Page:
Sunday, July 03, 2005

I'm So Confused....

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I’ll be the first to admit I’m not some fancy Washington political operative. I’m just a simple country lawyer.

There’s a lot about politics I don’t understand. And I have to confess, a lot of the things coming out of the White House lately have only deepened my confusion.

Take, for example, President Bush’s speech this past Tuesday over at Fort Bragg.

First off, I thought the speech was going to be about Iraq. But Dubbya kept talking about 9/11, mentioning it no less than five times in the 28-minute speech. What’s puzzling about this is that President Bush said in September 2003 that “We’ve had no evidence that Saddam Hussein was involved with the Sept. 11 [attacks].”

And I’m still trying to figure out why, in a speech that was supposed to be about our war on “terra” as Bush pronounces it, he quotes the man behind 9/11, Osama bin Laden. All this does for me is point out the most glaring failure of that war: the fact that that murdering scumbag is still running around loose. (Bin Laden, not Bush. Unlike some Republicans during the Clinton years, I would never refer to the president as a “scumbag” or accuse him of murder without good evidence. I may be a little rough around the edges, but I have some class.)

Speaking of 9/11, the attacks of that grim day seem to be on the administration’s mind a lot these days, which I suppose is a good thing. But recently, Presidential henchman Karl Rove said something that left me scratching my head. Rove rather nastily remarked that after 9/11, liberals “saw the savagery of the 9/11 attacks and wanted to prepare indictments and offer therapy and understanding for our attackers.” Conservatives, “he said, “saw the savagery of 9/11 and the attacks and prepared for war.”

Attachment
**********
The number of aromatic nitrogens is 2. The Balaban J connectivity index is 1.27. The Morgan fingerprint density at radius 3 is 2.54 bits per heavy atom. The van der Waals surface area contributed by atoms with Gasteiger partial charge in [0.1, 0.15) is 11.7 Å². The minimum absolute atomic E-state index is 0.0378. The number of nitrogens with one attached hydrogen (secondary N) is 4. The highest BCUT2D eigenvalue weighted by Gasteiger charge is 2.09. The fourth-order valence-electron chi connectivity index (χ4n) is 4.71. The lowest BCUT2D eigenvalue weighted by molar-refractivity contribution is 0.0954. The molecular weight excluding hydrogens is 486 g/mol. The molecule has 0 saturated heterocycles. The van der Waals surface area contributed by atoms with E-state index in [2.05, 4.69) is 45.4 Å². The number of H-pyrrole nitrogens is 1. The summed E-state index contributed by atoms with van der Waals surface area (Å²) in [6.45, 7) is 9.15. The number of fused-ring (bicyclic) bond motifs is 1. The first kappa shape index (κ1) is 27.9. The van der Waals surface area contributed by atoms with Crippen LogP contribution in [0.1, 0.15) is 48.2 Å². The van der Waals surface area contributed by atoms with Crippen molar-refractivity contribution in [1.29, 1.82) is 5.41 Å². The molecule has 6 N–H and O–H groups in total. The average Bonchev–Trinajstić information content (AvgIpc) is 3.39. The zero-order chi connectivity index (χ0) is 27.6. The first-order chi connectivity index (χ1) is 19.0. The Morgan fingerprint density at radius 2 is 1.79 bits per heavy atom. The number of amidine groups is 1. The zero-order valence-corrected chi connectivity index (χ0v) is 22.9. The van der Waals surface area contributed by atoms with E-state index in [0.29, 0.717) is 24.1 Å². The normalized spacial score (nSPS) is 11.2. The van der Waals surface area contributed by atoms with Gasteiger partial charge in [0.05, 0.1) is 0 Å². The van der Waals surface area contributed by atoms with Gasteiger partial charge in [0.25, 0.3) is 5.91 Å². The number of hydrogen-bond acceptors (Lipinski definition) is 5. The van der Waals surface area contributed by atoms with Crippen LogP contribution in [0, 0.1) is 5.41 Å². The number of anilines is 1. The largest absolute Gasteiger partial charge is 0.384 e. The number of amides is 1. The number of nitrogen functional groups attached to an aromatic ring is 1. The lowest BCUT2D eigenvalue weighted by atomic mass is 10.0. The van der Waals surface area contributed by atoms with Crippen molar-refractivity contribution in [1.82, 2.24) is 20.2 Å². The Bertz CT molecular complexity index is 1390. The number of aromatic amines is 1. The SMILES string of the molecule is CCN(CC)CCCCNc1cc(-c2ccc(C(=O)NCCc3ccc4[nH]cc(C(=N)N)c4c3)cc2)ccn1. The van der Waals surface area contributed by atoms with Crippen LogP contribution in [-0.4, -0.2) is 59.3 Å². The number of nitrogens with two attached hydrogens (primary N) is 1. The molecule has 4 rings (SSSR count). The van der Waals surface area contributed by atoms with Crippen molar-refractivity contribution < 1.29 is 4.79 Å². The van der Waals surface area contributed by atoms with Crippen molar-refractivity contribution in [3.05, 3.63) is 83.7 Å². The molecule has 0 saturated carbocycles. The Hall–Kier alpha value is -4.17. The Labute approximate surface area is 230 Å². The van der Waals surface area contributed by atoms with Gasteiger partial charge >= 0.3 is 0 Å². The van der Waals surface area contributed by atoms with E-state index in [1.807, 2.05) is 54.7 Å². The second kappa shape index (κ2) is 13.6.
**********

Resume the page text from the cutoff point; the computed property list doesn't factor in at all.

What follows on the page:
Here’s what I don’t understand about this. Three days after the terrorist attacks, the Senate voted 98-0 and the House voted 420-1 for a resolution authorizing Bush to use force against those responsible. Teddy Kennedy voted for the resolutions. John Kerry voted for them. John Edwards voted for them. Every single Democrat in the Senate and all but one in the House voted for them.

No one in Congress called for therapy or indictments. So is Karl Rove, of all people, saying there are no liberals in the Senate and maybe only one in the House? That even Teddy Kennedy isn’t liberal? And why hasn’t this amazing reversal of position not been more widely reported?

Anyway, back to the puzzlers in Tuesday’s speech.

When President Bush was discussing whether or not we need to set a “timetable” for bringing the troops home, he had this to say Tuesday night: “Setting an artificial timetable would send the wrong message to the Iraqis, who need to know that America will not leave before the job is done. It would send the wrong signal to our troops, who need to know that we are serious about completing the mission they are risking their lives to achieve. And it would send the wrong message to the enemy, who would know that all they have to do is to wait us out.”

But back in 1999, when the subject was Kosovo, Bush said this about timetables: “I think it’s also important for the president to lay out a timetable as to how long they will be involved and when they will be withdrawn.” So you can see why I’m a little bit confused. A recent CNN/USA Today/Gallup poll shows that 53 percent of Americans now think that going to war in Iraq was a mistake, and 51 percent wanted a timetable for withdrawal.

So Bush’s speech was supposed to rally Americans behind the war. Except that they tried sending Dubbya out to push Social Security reform. And the more Bush talked, the less support his plans got, until 64 percent of those responding to the Gallup Poll disapprove of the way the administration is handling Social Security.

The problem is that George Dubbya Bush in the most uninspiring and inept public speaker since — well, since his dad. He comes out with howlers like, “I enjoy taking on the issue [Social Security]. I guess, it’s the mother in me,” and “[Terrorists] never stop thinking of ways to hurt this country, and neither do we.” And this is the man you send to make the case?

It’s like these people don’t know what they’re doing. But that can’t be the case, can it? So I guess I’m confused.

Dusty Rhoades lives, writes, and practices law in Carthage. Since he didn’t want therapy or indictments for Osama and his boys after 9/11, we guess he’s not a liberal either.

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